EspañolAlejandro Guillier and Sebastián Piñera have passed through the first round of Chile’s presidential elections and are preparing to compete in the second round that will take place on December 17.
Though 14,300,000 registered to vote, only 45 percent went to the polls on Sunday, so the candidate who manages to flip those numbers in their favor could be the victor in the next round. Both candidates have already begun to move around their resources and make changes to their campaign strategies in hopes of gaining new supporters.
Alejandro Guillier has made the most radical shift by restructuring his campaign in order to attract voters on the center-left. He’s brought in Álvaro Elizalde — President of the Socialist Party — to coordinate his campaign, and relieved Osvaldo Correa of the Radical Party.
The “high command” of his campaign is made up by the deputy and current senator Yasna Provoste; the Radical Party’s representative for Antofagasta, Marcela Hernando; the independent senator of the Party for Democracy, Ximena Órdenes, and Roxana Pey, the independent and former Director of the University of Aysén.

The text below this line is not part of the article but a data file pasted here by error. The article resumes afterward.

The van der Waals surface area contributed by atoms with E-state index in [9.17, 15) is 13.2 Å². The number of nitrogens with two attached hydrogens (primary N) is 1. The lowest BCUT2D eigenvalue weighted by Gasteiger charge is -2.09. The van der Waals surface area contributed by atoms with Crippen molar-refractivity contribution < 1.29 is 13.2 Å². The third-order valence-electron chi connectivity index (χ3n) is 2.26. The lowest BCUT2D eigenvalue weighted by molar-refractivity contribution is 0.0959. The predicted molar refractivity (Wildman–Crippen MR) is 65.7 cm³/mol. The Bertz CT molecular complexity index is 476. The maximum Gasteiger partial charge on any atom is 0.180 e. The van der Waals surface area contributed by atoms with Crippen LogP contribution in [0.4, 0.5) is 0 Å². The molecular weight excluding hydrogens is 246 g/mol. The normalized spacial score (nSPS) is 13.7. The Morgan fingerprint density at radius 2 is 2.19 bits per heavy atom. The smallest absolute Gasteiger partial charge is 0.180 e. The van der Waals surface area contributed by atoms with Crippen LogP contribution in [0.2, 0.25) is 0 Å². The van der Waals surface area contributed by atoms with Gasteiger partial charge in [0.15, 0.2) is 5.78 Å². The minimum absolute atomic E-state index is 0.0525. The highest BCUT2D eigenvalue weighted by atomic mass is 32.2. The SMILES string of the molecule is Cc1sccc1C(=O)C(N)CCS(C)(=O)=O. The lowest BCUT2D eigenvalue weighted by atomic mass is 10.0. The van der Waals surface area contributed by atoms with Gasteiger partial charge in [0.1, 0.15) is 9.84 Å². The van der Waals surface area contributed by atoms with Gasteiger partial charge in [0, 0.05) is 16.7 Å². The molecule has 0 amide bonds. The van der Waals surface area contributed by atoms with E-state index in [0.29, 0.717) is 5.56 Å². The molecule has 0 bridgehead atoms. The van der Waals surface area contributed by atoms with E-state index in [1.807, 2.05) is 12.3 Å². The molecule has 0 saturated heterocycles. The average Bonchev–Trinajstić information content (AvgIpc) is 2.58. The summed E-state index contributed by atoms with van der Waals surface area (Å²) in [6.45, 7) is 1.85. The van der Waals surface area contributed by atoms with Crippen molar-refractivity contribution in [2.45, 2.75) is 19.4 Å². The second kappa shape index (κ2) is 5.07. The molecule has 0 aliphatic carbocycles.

The changes created discomfort within the Communist Party, which said they did not understand all of Guillier’s decisions. However, the new coordinator of Guillier’s campaign later said that it’s necessary to announce new team members, and that the party will be part of the campaign “just like all the other parties that support Alejandro Guillier.”
Changes in Piñera’s campaign
Former President Sebastián Piñera also announced changes to his campaign after having obtained 36.6 percent of first-choice votes in Sunday’s election, a percentage lower than expected.
Determined to win in the second round, Chile’s Vamos candidate reinforced his campaign with the support of three senators elected by a large majority in last Sunday’s election.
Felipe Kast, leader of the Evópoli party; Francisco Chahuán, of Renovación Nacional (RN), and Juan Antonio Coloma, from the Independent Democratic Union (UDI), are the the newest additions to the campaign team.
“All three have been integrated into the heart of our campaign,” Piñera said. “They will be part of the strategic council and are a good fit both intellectually and intuitively.”
Piñera added former Interior Secretary Rodrigo Ubilla to his team in order to lead a new commission that will seek to improve a mobilization strategy adopted by Lucas Palacios.
Both Guillier and Piñera claim that victory is certain, but their destiny is still in the hands of the voters.
Piñera has tried to rekindle the spirits and hope of his followers, ensuring that, despite not having obtained the results expected by his supporters, it is still possible to win in the second round.
“This result is very similar to that of 2009,” the former head of state said.
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Felipe Kast, the newest member of the Piñera campaign, said that, while “Guillier’s government program is ‘everyone against Piñera,’ Piñera’s strategy is to have the country see better days.”